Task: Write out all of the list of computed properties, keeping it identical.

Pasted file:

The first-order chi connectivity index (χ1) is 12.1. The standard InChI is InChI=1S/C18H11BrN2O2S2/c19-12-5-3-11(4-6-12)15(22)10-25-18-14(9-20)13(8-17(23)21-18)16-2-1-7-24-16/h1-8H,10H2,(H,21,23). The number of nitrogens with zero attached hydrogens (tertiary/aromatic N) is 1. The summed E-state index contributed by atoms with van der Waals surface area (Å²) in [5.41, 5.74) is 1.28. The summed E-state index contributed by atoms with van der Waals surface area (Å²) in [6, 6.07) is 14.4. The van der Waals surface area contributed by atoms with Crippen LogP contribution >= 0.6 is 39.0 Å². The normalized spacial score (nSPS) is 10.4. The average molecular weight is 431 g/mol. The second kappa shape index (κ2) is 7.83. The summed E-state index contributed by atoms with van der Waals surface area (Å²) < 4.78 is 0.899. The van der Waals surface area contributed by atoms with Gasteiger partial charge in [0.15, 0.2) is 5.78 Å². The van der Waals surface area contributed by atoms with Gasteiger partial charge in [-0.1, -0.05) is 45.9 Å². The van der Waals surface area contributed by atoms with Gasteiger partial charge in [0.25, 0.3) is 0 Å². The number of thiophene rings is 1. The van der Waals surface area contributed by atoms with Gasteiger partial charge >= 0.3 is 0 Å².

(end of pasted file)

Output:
The first-order chi connectivity index (χ1) is 12.1. The standard InChI is InChI=1S/C18H11BrN2O2S2/c19-12-5-3-11(4-6-12)15(22)10-25-18-14(9-20)13(8-17(23)21-18)16-2-1-7-24-16/h1-8H,10H2,(H,21,23). The number of nitrogens with zero attached hydrogens (tertiary/aromatic N) is 1. The summed E-state index contributed by atoms with van der Waals surface area (Å²) in [5.41, 5.74) is 1.28. The summed E-state index contributed by atoms with van der Waals surface area (Å²) in [6, 6.07) is 14.4. The van der Waals surface area contributed by atoms with Crippen LogP contribution >= 0.6 is 39.0 Å². The normalized spacial score (nSPS) is 10.4. The average molecular weight is 431 g/mol. The second kappa shape index (κ2) is 7.83. The summed E-state index contributed by atoms with van der Waals surface area (Å²) < 4.78 is 0.899. The van der Waals surface area contributed by atoms with Gasteiger partial charge in [0.15, 0.2) is 5.78 Å². The van der Waals surface area contributed by atoms with Gasteiger partial charge in [-0.1, -0.05) is 45.9 Å². The van der Waals surface area contributed by atoms with Gasteiger partial charge in [0.25, 0.3) is 0 Å². The number of thiophene rings is 1. The van der Waals surface area contributed by atoms with Gasteiger partial charge >= 0.3 is 0 Å².